Callee_Precondition_Index);
               Do_Check_Sequence
                 (Check_Kind,
                  Split_Logical_Node (Second_Operand (VN)),
                  Srcpos,
                  File_Name,
                  Second_Operand (VN),
                  Expect,
                  Check_Level,
                  Callee,
                  Callee_VN,
                  Callee_Expect,
                  Callee_Precondition_Index);
...
            elsif VN_Kind (VN) = Binexpr_VN
              and then Operator (VN) = Logical_Or_Op
              and then Int_Sets.Is_In (Big_False, To_Int_Set_Part (Expect))
            then
               --  Recurse to propagate check down to operands of "and"
               Do_Check_Sequence
                 (Check_Kind,
                  Split_Logical_Node (First_Operand (VN)),
                  Srcpos,
                  File_Name,
                  First_Operand (VN),
                  Expect,
                  Check_Level,
                  Callee,
                  Callee_VN,
                  Callee_Expect,
                  Callee_Precondition_Index);
               Do_Check_Sequence
                 (Check_Kind,
                  Split_Logical_Node (Second_Operand (VN)),
                  Srcpos,
                  File_Name,
                  Second_Operand (VN),
                  Expect,
                  Check_Level,
                  Callee,
                  Callee_VN,
                  Callee_Expect,
                  Callee_Precondition_Index);

or at line 545 of soap-generator-skel.adb in GPRbuild:

                  when WSDL.Types.K_Derived =>

                     if Output.Next = null then
                        Text_IO.Put
                          (Skel_Adb,
                           WSDL.Parameters.To_SOAP
                             (N.all,
                              Object    => "Result",
                              Name      => To_String (N.Name),
                              Type_Name => T_Name));
                     else
                        Text_IO.Put
                          (Skel_Adb,
                           WSDL.Parameters.To_SOAP
                             (N.all,
                              Object    =>
                                "Result."
                                  & Format_Name (O, To_String (N.Name)),
                              Name      => To_String (N.Name),
                              Type_Name => T_Name));
                     end if;

                  when WSDL.Types.K_Enumeration =>

                     if Output.Next = null then
                        Text_IO.Put
                          (Skel_Adb,
                           WSDL.Parameters.To_SOAP
                             (N.all,
                              Object    => "Result",
                              Name      => To_String (N.Name),
                              Type_Name => T_Name));
                     else
                        Text_IO.Put
                          (Skel_Adb,
                           WSDL.Parameters.To_SOAP
                             (N.all,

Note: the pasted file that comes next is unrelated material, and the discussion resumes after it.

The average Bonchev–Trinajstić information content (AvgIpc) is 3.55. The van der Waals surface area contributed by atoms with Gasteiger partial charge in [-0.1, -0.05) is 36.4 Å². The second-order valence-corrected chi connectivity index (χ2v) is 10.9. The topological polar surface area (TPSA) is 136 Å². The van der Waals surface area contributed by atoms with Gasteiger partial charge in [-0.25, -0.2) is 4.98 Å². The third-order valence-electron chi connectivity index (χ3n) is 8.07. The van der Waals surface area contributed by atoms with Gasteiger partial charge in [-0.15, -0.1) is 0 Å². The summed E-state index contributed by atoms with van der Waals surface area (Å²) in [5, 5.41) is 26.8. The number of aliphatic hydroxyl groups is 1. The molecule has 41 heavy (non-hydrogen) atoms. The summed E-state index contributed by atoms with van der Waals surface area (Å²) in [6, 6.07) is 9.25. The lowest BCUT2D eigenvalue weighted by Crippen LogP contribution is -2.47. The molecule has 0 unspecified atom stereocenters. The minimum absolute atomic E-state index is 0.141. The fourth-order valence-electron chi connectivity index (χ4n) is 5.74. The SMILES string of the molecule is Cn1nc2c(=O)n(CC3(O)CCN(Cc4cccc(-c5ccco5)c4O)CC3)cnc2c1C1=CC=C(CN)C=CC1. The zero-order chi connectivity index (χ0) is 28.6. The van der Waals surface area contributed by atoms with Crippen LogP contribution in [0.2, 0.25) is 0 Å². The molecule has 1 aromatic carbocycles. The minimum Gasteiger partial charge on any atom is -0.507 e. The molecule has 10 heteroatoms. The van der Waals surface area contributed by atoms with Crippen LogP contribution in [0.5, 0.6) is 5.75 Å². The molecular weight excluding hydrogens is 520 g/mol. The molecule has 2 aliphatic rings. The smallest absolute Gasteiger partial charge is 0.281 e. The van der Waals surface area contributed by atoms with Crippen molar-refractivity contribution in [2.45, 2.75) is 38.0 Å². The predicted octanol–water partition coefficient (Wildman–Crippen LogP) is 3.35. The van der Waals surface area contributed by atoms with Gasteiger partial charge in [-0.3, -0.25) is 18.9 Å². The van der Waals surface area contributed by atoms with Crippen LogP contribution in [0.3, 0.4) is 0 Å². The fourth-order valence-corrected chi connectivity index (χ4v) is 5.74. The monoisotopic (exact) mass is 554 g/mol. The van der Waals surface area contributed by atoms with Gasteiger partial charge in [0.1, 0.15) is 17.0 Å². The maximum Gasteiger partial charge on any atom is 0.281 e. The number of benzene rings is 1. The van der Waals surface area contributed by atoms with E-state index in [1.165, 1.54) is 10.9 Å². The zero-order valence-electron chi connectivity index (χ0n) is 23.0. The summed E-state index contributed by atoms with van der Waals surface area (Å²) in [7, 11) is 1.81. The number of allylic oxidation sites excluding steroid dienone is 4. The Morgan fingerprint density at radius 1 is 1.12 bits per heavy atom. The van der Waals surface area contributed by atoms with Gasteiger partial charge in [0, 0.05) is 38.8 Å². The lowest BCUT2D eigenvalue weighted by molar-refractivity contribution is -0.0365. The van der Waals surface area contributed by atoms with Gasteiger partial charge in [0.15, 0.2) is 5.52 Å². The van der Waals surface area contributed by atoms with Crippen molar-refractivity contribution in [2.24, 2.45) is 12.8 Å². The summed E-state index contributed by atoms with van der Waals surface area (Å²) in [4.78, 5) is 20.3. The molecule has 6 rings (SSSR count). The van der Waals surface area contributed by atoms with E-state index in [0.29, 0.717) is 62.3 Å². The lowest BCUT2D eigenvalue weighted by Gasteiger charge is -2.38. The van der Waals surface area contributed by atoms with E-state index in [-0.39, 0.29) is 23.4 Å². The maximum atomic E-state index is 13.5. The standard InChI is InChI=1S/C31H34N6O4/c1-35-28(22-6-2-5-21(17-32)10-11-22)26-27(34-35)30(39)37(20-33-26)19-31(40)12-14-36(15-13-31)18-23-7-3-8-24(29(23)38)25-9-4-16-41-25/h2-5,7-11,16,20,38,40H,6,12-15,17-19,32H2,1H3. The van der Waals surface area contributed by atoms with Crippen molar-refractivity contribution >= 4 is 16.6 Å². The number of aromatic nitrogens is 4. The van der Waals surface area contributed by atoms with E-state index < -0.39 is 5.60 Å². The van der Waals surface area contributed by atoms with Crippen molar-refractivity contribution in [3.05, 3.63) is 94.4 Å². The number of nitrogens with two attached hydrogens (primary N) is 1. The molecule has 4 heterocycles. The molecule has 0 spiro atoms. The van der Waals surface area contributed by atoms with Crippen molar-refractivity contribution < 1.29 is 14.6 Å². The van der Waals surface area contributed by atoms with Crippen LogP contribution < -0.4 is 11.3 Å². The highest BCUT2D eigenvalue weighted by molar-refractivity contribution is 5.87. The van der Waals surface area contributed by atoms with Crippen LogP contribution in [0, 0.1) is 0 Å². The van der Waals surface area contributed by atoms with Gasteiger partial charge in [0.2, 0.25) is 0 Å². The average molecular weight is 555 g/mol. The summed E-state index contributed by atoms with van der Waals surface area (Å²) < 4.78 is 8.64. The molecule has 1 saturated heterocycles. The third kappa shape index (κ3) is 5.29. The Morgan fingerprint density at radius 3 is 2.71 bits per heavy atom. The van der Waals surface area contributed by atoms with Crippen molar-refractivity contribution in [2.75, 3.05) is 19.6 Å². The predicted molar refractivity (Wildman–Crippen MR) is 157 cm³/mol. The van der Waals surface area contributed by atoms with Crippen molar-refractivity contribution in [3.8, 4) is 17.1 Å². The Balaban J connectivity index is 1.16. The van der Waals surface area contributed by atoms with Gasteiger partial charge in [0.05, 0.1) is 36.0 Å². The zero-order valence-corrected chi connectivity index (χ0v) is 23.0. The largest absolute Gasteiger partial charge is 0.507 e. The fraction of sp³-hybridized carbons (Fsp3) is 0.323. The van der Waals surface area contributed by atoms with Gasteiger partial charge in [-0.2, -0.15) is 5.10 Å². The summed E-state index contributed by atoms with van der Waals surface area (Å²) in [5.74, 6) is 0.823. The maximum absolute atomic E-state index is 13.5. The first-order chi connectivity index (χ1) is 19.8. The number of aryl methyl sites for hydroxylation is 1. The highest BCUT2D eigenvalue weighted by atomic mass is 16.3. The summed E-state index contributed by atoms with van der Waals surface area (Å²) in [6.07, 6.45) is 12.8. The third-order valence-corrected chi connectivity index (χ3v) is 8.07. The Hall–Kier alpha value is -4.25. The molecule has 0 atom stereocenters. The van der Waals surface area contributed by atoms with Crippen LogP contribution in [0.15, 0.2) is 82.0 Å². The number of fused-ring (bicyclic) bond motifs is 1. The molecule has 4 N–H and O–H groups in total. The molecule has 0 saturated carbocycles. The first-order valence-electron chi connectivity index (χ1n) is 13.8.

Object    =>
                                "Result."
                                  & Format_Name (O, To_String (N.Name)),
                              Name      => To_String (N.Name),
                              Type_Name => T_Name));
                     end if;

Overall, this checker found 62 code quality issues in our codebase.

Our last checker looks for useless assignment to a local variable, where the value is never read subsequently. This can be very obvious, such as this case at line 1067 of be-value_numbers-factory.adb in CodePeer:

      Global_Obj.Obj_Id_Number    := Obj_Id_Number (New_Obj_Id);
      Global_Obj.Obj_Id_Number    := Obj_Id_Number (New_Obj_Id);

or more hidden, such as this case at line 895 of bt-xml-reader.adb, still in CodePeer:

                              if Next_Info.Sloc.Column = Msg_Loc.Column then
                                 Info := Next_Info;
                                 Elem := Next_Cursor;
                              end if;
                              Elem := Next_Cursor;

Overall, this checker found 9 code quality issues in our codebase.

Setup Recipe 

So you actually want to try the above scripts on your own codebase? This is possible right now with your latest GNAT Pro release or the latest GPL release for community & academic users! Just follow the instructions we described in the Libadalang repository and you will be able to run the scripts inside your favorite Python2 interpreter.

Conclusion

Summing over the 8 checkers that we implemented so far (referenced in this post and a previous one), we've found and fixed 24 errors and 102 code quality issues in our codebase. This is definitely showing that these kind of checkers are worth integrating in static analysis tools and we look forward to integrating these and more in our static analyzer CodePeer for Ada programs.

Another lesson is that all of these checkers were developed in a couple of hours each, thanks to the powerful Python API available with Libadalang. While we had to develop some boilerplate to traverse the AST in various directions and multiple workarounds to make for the absence of semantic analysis in the (then available) version of Libadalang, this was relatively little work, and work that we can expect to share across similar checkers in the future. We're now looking forward to the version of Libadalang with on-demand semantic analysis, which will allow us to create even more powerful and useful checkers.

[cover image by Courtney Lemon]

Posted in #Static Analysis    #Libadalang   

About Yannick Moy

Yannick Moy is a Senior Software Engineer at AdaCore and co-director of the ProofInUse joint laboratory. At AdaCore, he works on software source code analyzers CodePeer and SPARK, aiming either at detecting bugs or at verifying safety/security properties. Yannick leads the developments of SPARK 2014, a product he presents in articles, conferences, classes and blogs (in particular www.spark-2014.org). Yannick previously worked on source code analyzers for PolySpace (now The MathWorks) and at Université Paris-Sud.